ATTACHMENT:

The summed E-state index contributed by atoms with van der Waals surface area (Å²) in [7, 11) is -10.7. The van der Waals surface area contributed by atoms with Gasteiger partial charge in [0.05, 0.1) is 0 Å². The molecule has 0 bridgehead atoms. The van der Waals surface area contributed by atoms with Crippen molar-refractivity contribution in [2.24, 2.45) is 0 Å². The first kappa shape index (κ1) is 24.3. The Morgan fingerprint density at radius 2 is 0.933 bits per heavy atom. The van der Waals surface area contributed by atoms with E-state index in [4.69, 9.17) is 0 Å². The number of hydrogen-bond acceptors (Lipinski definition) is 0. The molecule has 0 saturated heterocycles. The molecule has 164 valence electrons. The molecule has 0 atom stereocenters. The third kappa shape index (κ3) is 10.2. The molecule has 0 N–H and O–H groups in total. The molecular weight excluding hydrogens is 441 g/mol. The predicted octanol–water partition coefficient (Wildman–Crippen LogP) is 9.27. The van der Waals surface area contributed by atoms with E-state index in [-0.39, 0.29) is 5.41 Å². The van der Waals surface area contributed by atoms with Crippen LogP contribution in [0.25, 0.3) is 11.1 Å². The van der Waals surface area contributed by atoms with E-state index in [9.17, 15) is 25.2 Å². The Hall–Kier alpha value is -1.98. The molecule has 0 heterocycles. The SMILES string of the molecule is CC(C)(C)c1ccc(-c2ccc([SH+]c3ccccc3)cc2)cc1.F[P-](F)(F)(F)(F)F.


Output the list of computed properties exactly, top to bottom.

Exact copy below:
The summed E-state index contributed by atoms with van der Waals surface area (Å²) in [7, 11) is -10.7. The van der Waals surface area contributed by atoms with Gasteiger partial charge in [0.05, 0.1) is 0 Å². The molecule has 0 bridgehead atoms. The van der Waals surface area contributed by atoms with Crippen molar-refractivity contribution in [2.24, 2.45) is 0 Å². The first kappa shape index (κ1) is 24.3. The Morgan fingerprint density at radius 2 is 0.933 bits per heavy atom. The van der Waals surface area contributed by atoms with E-state index in [4.69, 9.17) is 0 Å². The number of hydrogen-bond acceptors (Lipinski definition) is 0. The molecule has 0 saturated heterocycles. The molecule has 164 valence electrons. The molecule has 0 atom stereocenters. The third kappa shape index (κ3) is 10.2. The molecule has 0 N–H and O–H groups in total. The molecular weight excluding hydrogens is 441 g/mol. The predicted octanol–water partition coefficient (Wildman–Crippen LogP) is 9.27. The van der Waals surface area contributed by atoms with E-state index in [-0.39, 0.29) is 5.41 Å². The van der Waals surface area contributed by atoms with Crippen LogP contribution in [0.25, 0.3) is 11.1 Å². The van der Waals surface area contributed by atoms with E-state index in [9.17, 15) is 25.2 Å². The Hall–Kier alpha value is -1.98. The molecule has 0 heterocycles. The SMILES string of the molecule is CC(C)(C)c1ccc(-c2ccc([SH+]c3ccccc3)cc2)cc1.F[P-](F)(F)(F)(F)F.